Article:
Retail is among the many industries in the US experiencing significant shifts in buying behavior due to COVID-19. Roughly 75% of US consumers who responded to a February poll said they would steer away from shopping centers altogether1 due to growing concerns around the coronavirus. Unsurprisingly, March saw a drop in US retail sales by 4.4%2. Since shoppers are avoiding in-store visits and many retailers have had to close their physical locations completely, we are seeing an uptick in retail site traffic as more consumers take their shopping online.
By examining Quantcast’s first-party data before and after the COVID-19 outbreak, we were able to explore the shifting audiences within two primary categories of online retail: fashion and home goods.
While US retail sales have been impacted overall, we are seeing a surge in online activity likely due to new audiences now shopping online. Conversions on fashion retail sites grew 32% in March vs. February, and home goods conversions jumped a massive 119% for the same time frame. Although activity declined in mid-to-late March when shelter-in-place orders were just beginning to take effect, spending is now increasing as quarantine wears on and consumers shift their buying to online retail sites.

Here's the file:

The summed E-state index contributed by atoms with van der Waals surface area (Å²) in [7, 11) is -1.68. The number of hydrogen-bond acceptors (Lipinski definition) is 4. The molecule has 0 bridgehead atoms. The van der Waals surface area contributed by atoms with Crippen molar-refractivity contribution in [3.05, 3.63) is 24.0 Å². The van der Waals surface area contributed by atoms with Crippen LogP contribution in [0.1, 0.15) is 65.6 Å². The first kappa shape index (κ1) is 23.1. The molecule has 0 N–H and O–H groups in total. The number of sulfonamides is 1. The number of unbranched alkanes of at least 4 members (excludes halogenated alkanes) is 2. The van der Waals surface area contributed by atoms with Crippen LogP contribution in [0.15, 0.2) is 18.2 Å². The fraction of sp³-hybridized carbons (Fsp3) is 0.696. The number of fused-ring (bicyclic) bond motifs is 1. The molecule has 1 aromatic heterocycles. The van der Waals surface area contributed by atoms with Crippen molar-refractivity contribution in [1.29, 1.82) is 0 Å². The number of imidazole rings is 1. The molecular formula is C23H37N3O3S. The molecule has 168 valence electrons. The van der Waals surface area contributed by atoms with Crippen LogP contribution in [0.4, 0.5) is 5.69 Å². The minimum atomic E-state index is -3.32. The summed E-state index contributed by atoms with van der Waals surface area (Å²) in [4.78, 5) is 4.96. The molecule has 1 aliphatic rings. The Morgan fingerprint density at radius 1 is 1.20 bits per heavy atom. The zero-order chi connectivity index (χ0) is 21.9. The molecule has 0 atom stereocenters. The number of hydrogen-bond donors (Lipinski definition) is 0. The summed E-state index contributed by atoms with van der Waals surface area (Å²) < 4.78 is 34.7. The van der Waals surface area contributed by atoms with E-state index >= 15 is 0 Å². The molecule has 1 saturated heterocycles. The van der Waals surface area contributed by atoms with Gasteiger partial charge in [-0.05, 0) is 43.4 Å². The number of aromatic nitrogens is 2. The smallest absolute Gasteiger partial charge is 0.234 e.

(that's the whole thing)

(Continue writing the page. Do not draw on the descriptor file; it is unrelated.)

Reacting in a nearly inverse manner, both fashion and home goods sites are noticing traffic from age brackets they are not accustomed to seeing. Whereas online fashion and apparel commerce was previously dominated by the under 40 crowd, that trend has flipped. This is likely due to the over 40 crowd, who are more accustomed to brick and mortar shopping, now having limited opportunity to run errands and instead having to browse online. Conversely, home goods traffic is skewing younger, which can likely be attributed to younger audiences needing to work from home or begin remote learning.
The composition of the home goods-purchasing audience has become more affluent, as we are seeing audiences with more disposable income voraciously invest in home decor and improvement projects since COVID-19. Conversely, Fashion-purchasing audiences are skewing towards lower-income households, which appear to be taking advantage of steep discounts and other incentives offered by fashion retailers in an effort to mitigate revenue losses due to COVID-19.
Home goods buying was previously dominated by desktop and laptop purchases. However, these sites have witnessed a +5% swing towards mobile and tablet devices. Fashion is no stranger to mobile purchasing, but has actually observed a 1% swing back towards desktop buying.
We’re looking at how consumer behavior continues to change over time during this crisis. Be sure to check out our insights hub for new insights in the coming weeks.
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